In news that will surprise no one that has undergone fertility treatments, they are expensive. While planning for my upcoming IVF cycle, today I found out that the cost to genetically test our embryos was out of our range. I’d thought, perhaps naively so, that cost was already included in what I’d paid out of pocket.
Before I explain/complain about that, I will say that I am remarkably lucky in that my health insurance plan through my employer is very generous to cover a lot of my treatment. My company values family and that extends to health care for infertility, paid time off and other family-expansion options like adoption assistance. I know I am lucky. Having said that, I am still relatively new to the company, so these incredible benefits are new to me, too. My last health insurance provider (a policy that I shared through my husband’s employer) didn’t cover any fertility options, so our first year of treatment was paid entirely out of pocket. Four IUI cycles, meds, labs, ultrasounds, a D&C… the list goes on. It added up quickly, as any couple in a similar situation knows well. Much of my “disposable” income last year went somehow to my fertility doctor inserting something into my vagina.
Now, with new (superior) coverage and another failed pregnancy behind me, we decided to take things up a notch with IVF. The new plan with my doctor includes what could be referred to as the “base model.” Standards labs and medical screenings pre-IVF, a brief class on how to inject the required medications (note: not the medications themselves, they are separate), monitoring, egg retrieval, egg insemination (half traditional and half ICSI) and embryo transfer. But because the cause of my first miscarriage was a chromosomal abnormality, we were advised (and agreed) to perform genetic testing on the embryos prior to transfer. This bonus feature helped me to alleviate some of the anxiety I feel about trying IVF, primarily in that we would be essentially guaranteed a viable embryo would be transferred. After two miscarriages, a little security felt necessary.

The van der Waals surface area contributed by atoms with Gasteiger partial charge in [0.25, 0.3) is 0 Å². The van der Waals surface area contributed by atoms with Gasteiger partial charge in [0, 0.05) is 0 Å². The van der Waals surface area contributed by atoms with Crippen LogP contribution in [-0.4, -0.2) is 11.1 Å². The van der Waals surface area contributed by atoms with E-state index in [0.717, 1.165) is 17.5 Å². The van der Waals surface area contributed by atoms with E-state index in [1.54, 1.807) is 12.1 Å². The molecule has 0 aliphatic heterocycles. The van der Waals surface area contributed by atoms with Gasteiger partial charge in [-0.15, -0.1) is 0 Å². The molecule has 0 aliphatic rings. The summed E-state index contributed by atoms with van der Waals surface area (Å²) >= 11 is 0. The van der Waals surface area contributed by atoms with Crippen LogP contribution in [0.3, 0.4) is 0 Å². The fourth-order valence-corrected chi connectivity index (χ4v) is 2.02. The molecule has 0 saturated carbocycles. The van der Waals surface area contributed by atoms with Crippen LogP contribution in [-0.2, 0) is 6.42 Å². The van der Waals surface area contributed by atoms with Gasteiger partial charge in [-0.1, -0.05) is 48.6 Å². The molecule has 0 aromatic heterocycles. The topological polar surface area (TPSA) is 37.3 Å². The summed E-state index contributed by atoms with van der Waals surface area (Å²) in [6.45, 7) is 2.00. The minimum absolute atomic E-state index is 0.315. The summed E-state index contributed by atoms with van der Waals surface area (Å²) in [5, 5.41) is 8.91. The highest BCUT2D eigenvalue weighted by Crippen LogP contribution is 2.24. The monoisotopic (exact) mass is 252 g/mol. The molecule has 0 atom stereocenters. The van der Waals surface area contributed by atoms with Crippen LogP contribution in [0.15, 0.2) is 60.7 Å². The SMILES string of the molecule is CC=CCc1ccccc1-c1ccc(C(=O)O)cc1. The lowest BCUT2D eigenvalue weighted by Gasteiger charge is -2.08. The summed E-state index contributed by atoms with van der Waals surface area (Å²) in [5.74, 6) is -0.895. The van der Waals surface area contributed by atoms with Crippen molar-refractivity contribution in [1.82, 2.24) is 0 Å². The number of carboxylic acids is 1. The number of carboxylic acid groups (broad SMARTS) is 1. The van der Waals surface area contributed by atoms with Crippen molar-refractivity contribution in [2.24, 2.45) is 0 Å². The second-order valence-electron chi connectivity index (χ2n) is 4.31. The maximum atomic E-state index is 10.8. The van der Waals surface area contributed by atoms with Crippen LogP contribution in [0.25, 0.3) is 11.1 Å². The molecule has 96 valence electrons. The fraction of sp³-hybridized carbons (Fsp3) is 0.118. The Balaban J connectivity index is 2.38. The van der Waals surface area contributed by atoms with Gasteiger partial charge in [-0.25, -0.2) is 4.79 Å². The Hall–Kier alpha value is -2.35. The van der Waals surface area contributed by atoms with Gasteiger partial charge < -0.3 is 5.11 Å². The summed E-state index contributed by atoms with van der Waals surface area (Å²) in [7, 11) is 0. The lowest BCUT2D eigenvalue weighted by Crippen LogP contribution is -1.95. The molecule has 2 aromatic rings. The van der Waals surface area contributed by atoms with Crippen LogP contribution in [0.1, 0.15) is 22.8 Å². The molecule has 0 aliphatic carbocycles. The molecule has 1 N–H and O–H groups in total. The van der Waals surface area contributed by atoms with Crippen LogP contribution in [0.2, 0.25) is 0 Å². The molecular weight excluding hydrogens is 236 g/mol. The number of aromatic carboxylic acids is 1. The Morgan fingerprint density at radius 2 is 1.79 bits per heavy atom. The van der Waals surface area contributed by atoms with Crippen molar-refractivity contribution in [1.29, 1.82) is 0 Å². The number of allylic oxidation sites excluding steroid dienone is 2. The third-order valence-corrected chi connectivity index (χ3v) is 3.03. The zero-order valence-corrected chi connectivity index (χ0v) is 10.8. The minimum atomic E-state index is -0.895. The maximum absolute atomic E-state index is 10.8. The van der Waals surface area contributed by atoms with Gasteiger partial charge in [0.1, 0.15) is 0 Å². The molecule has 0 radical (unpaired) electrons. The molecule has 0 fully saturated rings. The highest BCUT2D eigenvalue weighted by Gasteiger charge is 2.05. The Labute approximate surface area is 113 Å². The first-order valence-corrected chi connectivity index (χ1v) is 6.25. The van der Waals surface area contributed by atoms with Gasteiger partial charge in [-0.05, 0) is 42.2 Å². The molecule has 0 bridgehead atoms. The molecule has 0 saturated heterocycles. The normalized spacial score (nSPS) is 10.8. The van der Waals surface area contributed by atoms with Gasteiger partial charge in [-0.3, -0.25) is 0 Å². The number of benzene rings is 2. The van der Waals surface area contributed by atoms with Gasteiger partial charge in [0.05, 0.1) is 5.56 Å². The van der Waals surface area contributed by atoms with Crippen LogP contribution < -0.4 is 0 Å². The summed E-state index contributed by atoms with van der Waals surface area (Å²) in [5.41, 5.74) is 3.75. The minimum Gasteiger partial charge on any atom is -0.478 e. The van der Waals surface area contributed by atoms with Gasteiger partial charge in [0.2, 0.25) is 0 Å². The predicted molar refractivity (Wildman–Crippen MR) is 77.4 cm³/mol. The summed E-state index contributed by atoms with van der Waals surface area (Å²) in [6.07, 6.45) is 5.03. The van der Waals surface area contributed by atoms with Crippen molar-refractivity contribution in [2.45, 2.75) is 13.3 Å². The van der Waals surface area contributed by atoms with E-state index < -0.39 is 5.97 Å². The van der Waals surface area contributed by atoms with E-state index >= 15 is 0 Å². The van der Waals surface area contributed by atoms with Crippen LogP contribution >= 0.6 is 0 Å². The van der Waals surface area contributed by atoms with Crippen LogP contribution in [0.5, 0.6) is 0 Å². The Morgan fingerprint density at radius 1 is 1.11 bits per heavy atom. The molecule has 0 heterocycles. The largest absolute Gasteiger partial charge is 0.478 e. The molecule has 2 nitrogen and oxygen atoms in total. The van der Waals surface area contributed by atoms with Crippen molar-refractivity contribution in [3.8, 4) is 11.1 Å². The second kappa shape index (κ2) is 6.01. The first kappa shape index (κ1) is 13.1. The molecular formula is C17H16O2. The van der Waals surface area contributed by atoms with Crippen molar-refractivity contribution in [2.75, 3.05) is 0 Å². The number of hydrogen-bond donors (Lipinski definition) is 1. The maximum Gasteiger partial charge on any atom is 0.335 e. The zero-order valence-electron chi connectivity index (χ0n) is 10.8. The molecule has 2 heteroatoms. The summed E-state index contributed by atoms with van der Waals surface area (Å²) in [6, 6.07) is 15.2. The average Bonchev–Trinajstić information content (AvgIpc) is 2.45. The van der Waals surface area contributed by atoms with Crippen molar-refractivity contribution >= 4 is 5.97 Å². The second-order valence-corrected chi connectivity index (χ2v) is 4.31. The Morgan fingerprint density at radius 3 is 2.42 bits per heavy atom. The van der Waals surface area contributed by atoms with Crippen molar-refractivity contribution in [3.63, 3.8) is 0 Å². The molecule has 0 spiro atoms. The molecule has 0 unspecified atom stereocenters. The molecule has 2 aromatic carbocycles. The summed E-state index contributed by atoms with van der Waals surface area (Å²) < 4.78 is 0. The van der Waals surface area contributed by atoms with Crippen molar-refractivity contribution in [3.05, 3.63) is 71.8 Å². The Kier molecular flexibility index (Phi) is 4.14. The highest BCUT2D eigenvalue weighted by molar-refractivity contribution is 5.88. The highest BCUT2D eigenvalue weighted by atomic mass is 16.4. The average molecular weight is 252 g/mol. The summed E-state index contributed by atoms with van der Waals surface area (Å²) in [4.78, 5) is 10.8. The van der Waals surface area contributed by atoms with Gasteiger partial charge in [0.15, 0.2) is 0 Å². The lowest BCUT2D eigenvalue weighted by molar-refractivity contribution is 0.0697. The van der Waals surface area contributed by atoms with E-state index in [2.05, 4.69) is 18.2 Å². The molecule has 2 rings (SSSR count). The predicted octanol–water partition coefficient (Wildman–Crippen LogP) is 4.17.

Today, though, I was informed that my insurance, generous as it may be, does not cover this screening and is, therefore, off the table. You know how in old cartoons characters’ eyes will bug out? That was me about an hour ago.
Financially speaking, the added cost of this is totally reasonable to pay out of pocket for a lot of people (I’d imagine). But, for a couple that lives paycheck to paycheck (and whose savings had previously gone to non-covered attempts to get pregnant), it is out of reach to afford it after the out of pocket cost of the base model, plus required medications. And for as lucky as I feel to even be able to do IVF (it would have been financially impossible for us without the added assistance of my company’s insurance), I still want to scream that I’m not someone who can get pregnant without medical intervention — the “free” way, as I often refer to it. While fertility clinics will likely be the reason I one day have a baby, they are an absurd money drain sometimes.
The removal of that genetic testing safety net is quite a disappointment, but, as my optimistic husband reminds me, not insurmountable. Without the testing, the embryos can be transferred shortly after their insemination, and not having to wait until the following cycle. So, perk there. And I trust that the team of professionals handling my tiny future children will use their best judgement and experience in choosing the lucky one that will meet my uterus. All my dolla bills (not to mention my hopes and dreams…) are counting on them.
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